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Difference between Sub-broker and Franchise of a Broking firm

In the world of stockbroking, people think the sub-broker and franchise sub-broking are the same or there is confusion about it. While both options offer a path into the financial services industry, they differ in their structure and operational aspects. Understanding these distinctions is crucial for selecting the most suitable business model for one’s venture.

Sub-Brokers: Independent Intermediaries

Sub-brokers operate as independent entities, acting as intermediaries between stockbrokers and their clientele. They acquire a license from a registered stockbroker, enabling them to solicit and service clients under the stockbroker’s brand name. Sub-brokers typically retain a higher percentage of the revenue generated from client transactions, enjoying greater autonomy in managing their operations.

Compliance requirements:

  • Sub-brokers must be registered with the stockbroker they are working for.
  • Sub-brokers must undergo training and certification in securities market operations.
  • Sub-brokers must comply with all SEBI regulations and guidelines applicable to stockbrokers

Differential powers:

  • Sub-brokers cannot directly execute trades on behalf of clients.
  • Sub-brokers cannot open or close demat accounts for clients.
  • Sub-brokers cannot handle client funds or securities.
  • Sub-brokers cannot provide investment advice to clients.

Know: The Importance of Sub Brokers in India

Franchise Broker Firms: Partnering with Established Brands

Franchise broker firms, on the other hand, establish a partnership with a well-established stockbroker, gaining access to their brand reputation, trading platform, and client base. In exchange for this support, franchisees pay a franchise fee and agree to adhere to the stockbroker’s guidelines and procedures. The revenue-sharing ratio between franchisees and the stockbroker is typically determined by factors such as the franchisee’s location, client volume, and overall performance.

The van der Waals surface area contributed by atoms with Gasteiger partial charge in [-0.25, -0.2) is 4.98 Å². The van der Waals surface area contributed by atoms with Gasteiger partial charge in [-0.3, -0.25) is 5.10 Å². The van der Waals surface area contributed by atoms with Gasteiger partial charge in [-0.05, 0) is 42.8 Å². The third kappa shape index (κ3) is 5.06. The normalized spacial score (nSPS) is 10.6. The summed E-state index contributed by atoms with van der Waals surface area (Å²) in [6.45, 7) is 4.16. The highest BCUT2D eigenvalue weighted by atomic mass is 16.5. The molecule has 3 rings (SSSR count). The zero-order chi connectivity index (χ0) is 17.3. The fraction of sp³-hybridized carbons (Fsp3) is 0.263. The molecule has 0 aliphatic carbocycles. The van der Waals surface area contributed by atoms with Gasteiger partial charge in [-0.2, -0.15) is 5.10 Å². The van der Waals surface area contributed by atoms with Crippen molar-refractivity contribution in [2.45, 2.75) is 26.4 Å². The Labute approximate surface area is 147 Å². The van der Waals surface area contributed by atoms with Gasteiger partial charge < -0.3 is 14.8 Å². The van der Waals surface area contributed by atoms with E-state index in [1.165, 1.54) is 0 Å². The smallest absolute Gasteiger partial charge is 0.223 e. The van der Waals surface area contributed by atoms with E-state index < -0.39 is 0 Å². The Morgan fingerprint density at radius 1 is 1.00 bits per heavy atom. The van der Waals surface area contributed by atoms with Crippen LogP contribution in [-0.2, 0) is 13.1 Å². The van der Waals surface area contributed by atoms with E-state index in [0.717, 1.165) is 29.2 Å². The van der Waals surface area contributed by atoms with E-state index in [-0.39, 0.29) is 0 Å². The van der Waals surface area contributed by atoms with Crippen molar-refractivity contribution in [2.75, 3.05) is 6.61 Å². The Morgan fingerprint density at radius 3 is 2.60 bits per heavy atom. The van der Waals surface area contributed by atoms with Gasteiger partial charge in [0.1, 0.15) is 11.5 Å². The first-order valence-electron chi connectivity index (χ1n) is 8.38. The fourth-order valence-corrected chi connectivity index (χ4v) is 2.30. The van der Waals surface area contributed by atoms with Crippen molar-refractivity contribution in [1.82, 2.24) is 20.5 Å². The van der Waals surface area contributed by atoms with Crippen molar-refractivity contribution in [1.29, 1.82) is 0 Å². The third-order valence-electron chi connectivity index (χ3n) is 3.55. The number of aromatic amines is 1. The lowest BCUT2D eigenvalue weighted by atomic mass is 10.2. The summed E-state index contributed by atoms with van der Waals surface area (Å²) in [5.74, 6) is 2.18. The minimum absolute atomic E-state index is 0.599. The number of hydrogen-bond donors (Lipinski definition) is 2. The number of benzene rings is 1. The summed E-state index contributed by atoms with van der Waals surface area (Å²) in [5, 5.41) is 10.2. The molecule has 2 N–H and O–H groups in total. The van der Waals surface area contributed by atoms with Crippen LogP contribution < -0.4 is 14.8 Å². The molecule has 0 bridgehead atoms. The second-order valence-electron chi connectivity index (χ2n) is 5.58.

Compliance requirements:

  • Franchise brokers must be registered with SEBI.
  • Franchise brokers must undergo training and certification in securities market operations.
  • Franchise brokers must comply with all SEBI regulations and guidelines applicable to stockbrokers.
  • Franchise brokers must comply with the terms and conditions of their franchise agreement with the stockbroker.

Differential powers:

  • Franchise brokers can directly execute trades on behalf of clients.
  • Franchise brokers can open or close demat accounts for clients.
  • Franchise brokers can handle client funds or securities.
  • Franchise brokers can provide investment advice to clients.

Business Model Perspective

Here are a few fundamental differences between a sub-broker and franchise business model:

Feature Sub-Brokers Franchise Broker Firms
Brand Name Independent Stockbroker’s brand
Registration Required as ‘Authorized Person’ Required as ‘Authorized Person’
Training Minimal or no training required Training provided by the stockbroker
Revenue Sharing Ratio Higher percentage Depends on various factors
Experience Less or no experience required Specific experience requirements may apply
Support Limited support from stockbroker Extensive support from stockbroker
Risk Involved Higher risk due to independent nature Lower risk due to partnership with a stockbroker

A stock broking franchise is a way to distribute financial products and services locally through a network of franchisees. These franchisees help clients by providing information on various financial segments, including equity, commodities, futures, and options.

To become a franchise holder, individuals must pass a certification exam for registration. In a franchise system, there are two key roles: the franchisor, who lends their company name and business, and the franchisee, who pays a royalty as a revenue share from the brokerage. The franchisee also typically pays an initial security deposit to gain the right to operate under the stockbroking house’s name and system.

A sub-broker, on the other hand, is an agent who assists investors but is not a trading member of a stock market exchange. Their role is to execute securities trades on behalf of customers. The sub-broker agreement involves three parties: the stockbroker, the sub-broker, and the client.

To operate in this industry, individuals must clear a certification exam and register with SEBI (Securities and Exchange Board of India) while adhering to the established rules and regulations.

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